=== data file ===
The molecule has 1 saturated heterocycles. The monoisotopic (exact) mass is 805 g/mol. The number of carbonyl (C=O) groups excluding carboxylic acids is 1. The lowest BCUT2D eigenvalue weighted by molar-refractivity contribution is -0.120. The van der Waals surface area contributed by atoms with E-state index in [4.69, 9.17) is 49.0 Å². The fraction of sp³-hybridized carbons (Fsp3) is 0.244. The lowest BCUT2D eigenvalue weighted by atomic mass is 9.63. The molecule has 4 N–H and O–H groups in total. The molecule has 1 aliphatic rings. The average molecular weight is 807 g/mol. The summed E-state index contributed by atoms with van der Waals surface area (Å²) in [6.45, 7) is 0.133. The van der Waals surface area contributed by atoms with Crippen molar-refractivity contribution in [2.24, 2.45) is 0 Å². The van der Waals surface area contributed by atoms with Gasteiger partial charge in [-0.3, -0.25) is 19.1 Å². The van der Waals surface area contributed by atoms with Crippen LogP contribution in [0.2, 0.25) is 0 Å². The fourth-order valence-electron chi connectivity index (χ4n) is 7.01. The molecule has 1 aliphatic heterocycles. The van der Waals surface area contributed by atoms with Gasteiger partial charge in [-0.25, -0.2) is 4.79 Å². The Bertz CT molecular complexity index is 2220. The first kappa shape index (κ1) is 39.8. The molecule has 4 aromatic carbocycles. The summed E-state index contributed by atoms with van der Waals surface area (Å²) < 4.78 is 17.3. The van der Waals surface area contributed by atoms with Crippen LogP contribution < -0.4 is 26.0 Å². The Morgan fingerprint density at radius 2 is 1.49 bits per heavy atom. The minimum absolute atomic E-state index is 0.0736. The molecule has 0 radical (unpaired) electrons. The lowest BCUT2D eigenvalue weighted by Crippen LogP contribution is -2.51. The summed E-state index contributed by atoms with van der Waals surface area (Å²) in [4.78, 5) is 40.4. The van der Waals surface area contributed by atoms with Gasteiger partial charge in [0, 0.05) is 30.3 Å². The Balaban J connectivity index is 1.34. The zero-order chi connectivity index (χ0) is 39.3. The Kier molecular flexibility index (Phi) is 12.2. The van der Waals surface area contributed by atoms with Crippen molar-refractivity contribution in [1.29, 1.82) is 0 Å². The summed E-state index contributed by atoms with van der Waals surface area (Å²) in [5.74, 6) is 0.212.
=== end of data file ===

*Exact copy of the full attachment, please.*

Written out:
The molecule has 1 saturated heterocycles. The monoisotopic (exact) mass is 805 g/mol. The number of carbonyl (C=O) groups excluding carboxylic acids is 1. The lowest BCUT2D eigenvalue weighted by molar-refractivity contribution is -0.120. The van der Waals surface area contributed by atoms with E-state index in [4.69, 9.17) is 49.0 Å². The fraction of sp³-hybridized carbons (Fsp3) is 0.244. The lowest BCUT2D eigenvalue weighted by atomic mass is 9.63. The molecule has 4 N–H and O–H groups in total. The molecule has 1 aliphatic rings. The average molecular weight is 807 g/mol. The summed E-state index contributed by atoms with van der Waals surface area (Å²) in [6.45, 7) is 0.133. The van der Waals surface area contributed by atoms with Crippen molar-refractivity contribution in [2.24, 2.45) is 0 Å². The van der Waals surface area contributed by atoms with Gasteiger partial charge in [-0.3, -0.25) is 19.1 Å². The van der Waals surface area contributed by atoms with Crippen LogP contribution in [0.2, 0.25) is 0 Å². The fourth-order valence-electron chi connectivity index (χ4n) is 7.01. The molecule has 1 aliphatic heterocycles. The van der Waals surface area contributed by atoms with Gasteiger partial charge in [-0.25, -0.2) is 4.79 Å². The Bertz CT molecular complexity index is 2220. The first kappa shape index (κ1) is 39.8. The molecule has 4 aromatic carbocycles. The summed E-state index contributed by atoms with van der Waals surface area (Å²) < 4.78 is 17.3. The van der Waals surface area contributed by atoms with Crippen LogP contribution < -0.4 is 26.0 Å². The Morgan fingerprint density at radius 2 is 1.49 bits per heavy atom. The minimum absolute atomic E-state index is 0.0736. The molecule has 0 radical (unpaired) electrons. The lowest BCUT2D eigenvalue weighted by Crippen LogP contribution is -2.51. The summed E-state index contributed by atoms with van der Waals surface area (Å²) in [4.78, 5) is 40.4. The van der Waals surface area contributed by atoms with Gasteiger partial charge in [0, 0.05) is 30.3 Å². The Balaban J connectivity index is 1.34. The zero-order chi connectivity index (χ0) is 39.3. The Kier molecular flexibility index (Phi) is 12.2. The van der Waals surface area contributed by atoms with Crippen molar-refractivity contribution in [1.29, 1.82) is 0 Å². The summed E-state index contributed by atoms with van der Waals surface area (Å²) in [5.74, 6) is 0.212.